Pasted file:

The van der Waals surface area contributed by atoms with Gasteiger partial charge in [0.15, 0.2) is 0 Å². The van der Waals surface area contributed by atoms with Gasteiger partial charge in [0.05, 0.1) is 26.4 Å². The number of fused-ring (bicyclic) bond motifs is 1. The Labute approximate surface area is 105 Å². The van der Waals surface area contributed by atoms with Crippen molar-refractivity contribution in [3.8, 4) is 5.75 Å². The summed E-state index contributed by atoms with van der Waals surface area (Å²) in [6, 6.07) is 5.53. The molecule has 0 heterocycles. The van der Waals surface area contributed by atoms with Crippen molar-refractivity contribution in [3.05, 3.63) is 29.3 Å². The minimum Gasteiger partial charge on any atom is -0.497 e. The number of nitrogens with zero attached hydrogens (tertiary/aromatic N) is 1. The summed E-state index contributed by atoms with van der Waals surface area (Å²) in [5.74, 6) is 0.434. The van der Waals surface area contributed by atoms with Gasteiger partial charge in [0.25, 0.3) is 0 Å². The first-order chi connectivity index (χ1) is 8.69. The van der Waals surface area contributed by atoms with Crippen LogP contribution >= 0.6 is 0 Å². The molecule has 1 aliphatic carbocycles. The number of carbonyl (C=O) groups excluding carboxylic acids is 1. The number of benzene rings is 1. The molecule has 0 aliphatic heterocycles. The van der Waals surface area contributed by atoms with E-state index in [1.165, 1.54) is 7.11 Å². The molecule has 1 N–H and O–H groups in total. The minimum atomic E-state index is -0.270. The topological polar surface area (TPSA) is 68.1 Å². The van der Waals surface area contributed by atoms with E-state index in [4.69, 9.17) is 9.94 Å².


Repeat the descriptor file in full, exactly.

The van der Waals surface area contributed by atoms with Gasteiger partial charge in [0.15, 0.2) is 0 Å². The van der Waals surface area contributed by atoms with Gasteiger partial charge in [0.05, 0.1) is 26.4 Å². The number of fused-ring (bicyclic) bond motifs is 1. The Labute approximate surface area is 105 Å². The van der Waals surface area contributed by atoms with Crippen molar-refractivity contribution in [3.8, 4) is 5.75 Å². The summed E-state index contributed by atoms with van der Waals surface area (Å²) in [6, 6.07) is 5.53. The molecule has 0 heterocycles. The van der Waals surface area contributed by atoms with Crippen molar-refractivity contribution in [3.05, 3.63) is 29.3 Å². The minimum Gasteiger partial charge on any atom is -0.497 e. The number of nitrogens with zero attached hydrogens (tertiary/aromatic N) is 1. The summed E-state index contributed by atoms with van der Waals surface area (Å²) in [5.74, 6) is 0.434. The van der Waals surface area contributed by atoms with Gasteiger partial charge in [0.25, 0.3) is 0 Å². The first-order chi connectivity index (χ1) is 8.69. The van der Waals surface area contributed by atoms with Crippen LogP contribution >= 0.6 is 0 Å². The molecule has 1 aliphatic carbocycles. The number of carbonyl (C=O) groups excluding carboxylic acids is 1. The number of benzene rings is 1. The molecule has 0 aliphatic heterocycles. The van der Waals surface area contributed by atoms with E-state index in [1.165, 1.54) is 7.11 Å². The molecule has 1 N–H and O–H groups in total. The minimum atomic E-state index is -0.270. The topological polar surface area (TPSA) is 68.1 Å². The van der Waals surface area contributed by atoms with E-state index in [4.69, 9.17) is 9.94 Å².